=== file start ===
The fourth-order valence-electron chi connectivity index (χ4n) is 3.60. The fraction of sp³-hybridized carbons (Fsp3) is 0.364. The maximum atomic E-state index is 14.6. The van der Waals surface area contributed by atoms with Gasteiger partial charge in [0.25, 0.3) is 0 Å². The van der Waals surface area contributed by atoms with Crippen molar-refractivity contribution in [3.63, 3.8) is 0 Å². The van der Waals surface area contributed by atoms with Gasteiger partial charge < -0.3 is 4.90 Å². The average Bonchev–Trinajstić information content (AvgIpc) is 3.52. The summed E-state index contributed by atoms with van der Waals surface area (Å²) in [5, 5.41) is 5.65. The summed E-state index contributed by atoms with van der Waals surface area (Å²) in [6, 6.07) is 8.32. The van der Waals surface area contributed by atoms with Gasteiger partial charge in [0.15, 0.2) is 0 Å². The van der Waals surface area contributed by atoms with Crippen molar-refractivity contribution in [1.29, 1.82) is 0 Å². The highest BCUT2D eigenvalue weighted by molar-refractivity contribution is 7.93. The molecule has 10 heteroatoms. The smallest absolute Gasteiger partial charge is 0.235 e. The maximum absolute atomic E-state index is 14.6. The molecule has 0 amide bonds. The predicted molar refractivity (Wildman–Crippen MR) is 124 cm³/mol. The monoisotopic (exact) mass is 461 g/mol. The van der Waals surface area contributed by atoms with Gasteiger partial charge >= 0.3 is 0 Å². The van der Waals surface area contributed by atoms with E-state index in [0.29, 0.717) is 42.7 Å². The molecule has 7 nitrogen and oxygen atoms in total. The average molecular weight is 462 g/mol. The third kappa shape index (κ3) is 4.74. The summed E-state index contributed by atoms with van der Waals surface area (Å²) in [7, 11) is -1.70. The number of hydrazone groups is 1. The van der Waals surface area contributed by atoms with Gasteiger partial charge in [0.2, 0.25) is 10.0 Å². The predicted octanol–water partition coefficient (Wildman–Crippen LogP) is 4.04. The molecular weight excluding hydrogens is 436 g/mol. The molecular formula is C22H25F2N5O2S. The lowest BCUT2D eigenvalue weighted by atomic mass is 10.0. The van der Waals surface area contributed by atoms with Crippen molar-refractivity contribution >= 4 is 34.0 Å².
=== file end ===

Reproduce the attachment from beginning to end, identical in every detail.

The fourth-order valence-electron chi connectivity index (χ4n) is 3.60. The fraction of sp³-hybridized carbons (Fsp3) is 0.364. The maximum atomic E-state index is 14.6. The van der Waals surface area contributed by atoms with Gasteiger partial charge in [0.25, 0.3) is 0 Å². The van der Waals surface area contributed by atoms with Crippen molar-refractivity contribution in [3.63, 3.8) is 0 Å². The van der Waals surface area contributed by atoms with Gasteiger partial charge < -0.3 is 4.90 Å². The average Bonchev–Trinajstić information content (AvgIpc) is 3.52. The summed E-state index contributed by atoms with van der Waals surface area (Å²) in [5, 5.41) is 5.65. The summed E-state index contributed by atoms with van der Waals surface area (Å²) in [6, 6.07) is 8.32. The van der Waals surface area contributed by atoms with Gasteiger partial charge in [0.15, 0.2) is 0 Å². The van der Waals surface area contributed by atoms with Crippen molar-refractivity contribution in [1.29, 1.82) is 0 Å². The highest BCUT2D eigenvalue weighted by molar-refractivity contribution is 7.93. The molecule has 10 heteroatoms. The smallest absolute Gasteiger partial charge is 0.235 e. The maximum absolute atomic E-state index is 14.6. The molecule has 0 amide bonds. The predicted molar refractivity (Wildman–Crippen MR) is 124 cm³/mol. The monoisotopic (exact) mass is 461 g/mol. The van der Waals surface area contributed by atoms with Gasteiger partial charge >= 0.3 is 0 Å². The van der Waals surface area contributed by atoms with E-state index in [0.29, 0.717) is 42.7 Å². The molecule has 7 nitrogen and oxygen atoms in total. The average molecular weight is 462 g/mol. The third kappa shape index (κ3) is 4.74. The summed E-state index contributed by atoms with van der Waals surface area (Å²) in [7, 11) is -1.70. The number of hydrazone groups is 1. The van der Waals surface area contributed by atoms with Gasteiger partial charge in [0.2, 0.25) is 10.0 Å². The predicted octanol–water partition coefficient (Wildman–Crippen LogP) is 4.04. The molecular weight excluding hydrogens is 436 g/mol. The molecular formula is C22H25F2N5O2S. The lowest BCUT2D eigenvalue weighted by atomic mass is 10.0. The van der Waals surface area contributed by atoms with Crippen molar-refractivity contribution >= 4 is 34.0 Å².